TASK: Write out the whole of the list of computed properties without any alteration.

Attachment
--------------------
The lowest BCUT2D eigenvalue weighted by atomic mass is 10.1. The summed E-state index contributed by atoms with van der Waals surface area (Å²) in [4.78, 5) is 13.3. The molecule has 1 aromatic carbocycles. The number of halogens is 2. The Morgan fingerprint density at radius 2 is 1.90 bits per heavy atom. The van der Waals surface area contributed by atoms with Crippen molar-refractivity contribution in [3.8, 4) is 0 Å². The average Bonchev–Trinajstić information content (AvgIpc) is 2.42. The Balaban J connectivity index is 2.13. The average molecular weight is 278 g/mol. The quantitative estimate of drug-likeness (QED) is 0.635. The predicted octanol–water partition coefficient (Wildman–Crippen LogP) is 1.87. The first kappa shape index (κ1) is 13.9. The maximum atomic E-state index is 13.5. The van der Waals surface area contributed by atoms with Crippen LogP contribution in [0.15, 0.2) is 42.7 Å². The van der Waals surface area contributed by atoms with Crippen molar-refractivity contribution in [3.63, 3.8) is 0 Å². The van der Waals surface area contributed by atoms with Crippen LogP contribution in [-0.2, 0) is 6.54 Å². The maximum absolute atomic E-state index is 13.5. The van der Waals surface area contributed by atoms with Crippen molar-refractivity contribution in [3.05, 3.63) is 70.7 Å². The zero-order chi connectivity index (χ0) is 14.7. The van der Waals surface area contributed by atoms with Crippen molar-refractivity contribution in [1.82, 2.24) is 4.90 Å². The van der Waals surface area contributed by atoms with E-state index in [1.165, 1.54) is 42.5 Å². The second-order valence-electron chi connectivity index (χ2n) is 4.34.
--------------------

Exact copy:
The lowest BCUT2D eigenvalue weighted by atomic mass is 10.1. The summed E-state index contributed by atoms with van der Waals surface area (Å²) in [4.78, 5) is 13.3. The molecule has 1 aromatic carbocycles. The number of halogens is 2. The Morgan fingerprint density at radius 2 is 1.90 bits per heavy atom. The van der Waals surface area contributed by atoms with Crippen molar-refractivity contribution in [3.8, 4) is 0 Å². The average Bonchev–Trinajstić information content (AvgIpc) is 2.42. The Balaban J connectivity index is 2.13. The average molecular weight is 278 g/mol. The quantitative estimate of drug-likeness (QED) is 0.635. The predicted octanol–water partition coefficient (Wildman–Crippen LogP) is 1.87. The first kappa shape index (κ1) is 13.9. The maximum atomic E-state index is 13.5. The van der Waals surface area contributed by atoms with Crippen LogP contribution in [0.15, 0.2) is 42.7 Å². The van der Waals surface area contributed by atoms with Crippen molar-refractivity contribution in [3.63, 3.8) is 0 Å². The van der Waals surface area contributed by atoms with Crippen LogP contribution in [-0.2, 0) is 6.54 Å². The maximum absolute atomic E-state index is 13.5. The van der Waals surface area contributed by atoms with Crippen molar-refractivity contribution in [3.05, 3.63) is 70.7 Å². The zero-order chi connectivity index (χ0) is 14.7. The van der Waals surface area contributed by atoms with Crippen molar-refractivity contribution in [1.82, 2.24) is 4.90 Å². The van der Waals surface area contributed by atoms with E-state index in [1.165, 1.54) is 42.5 Å². The second-order valence-electron chi connectivity index (χ2n) is 4.34.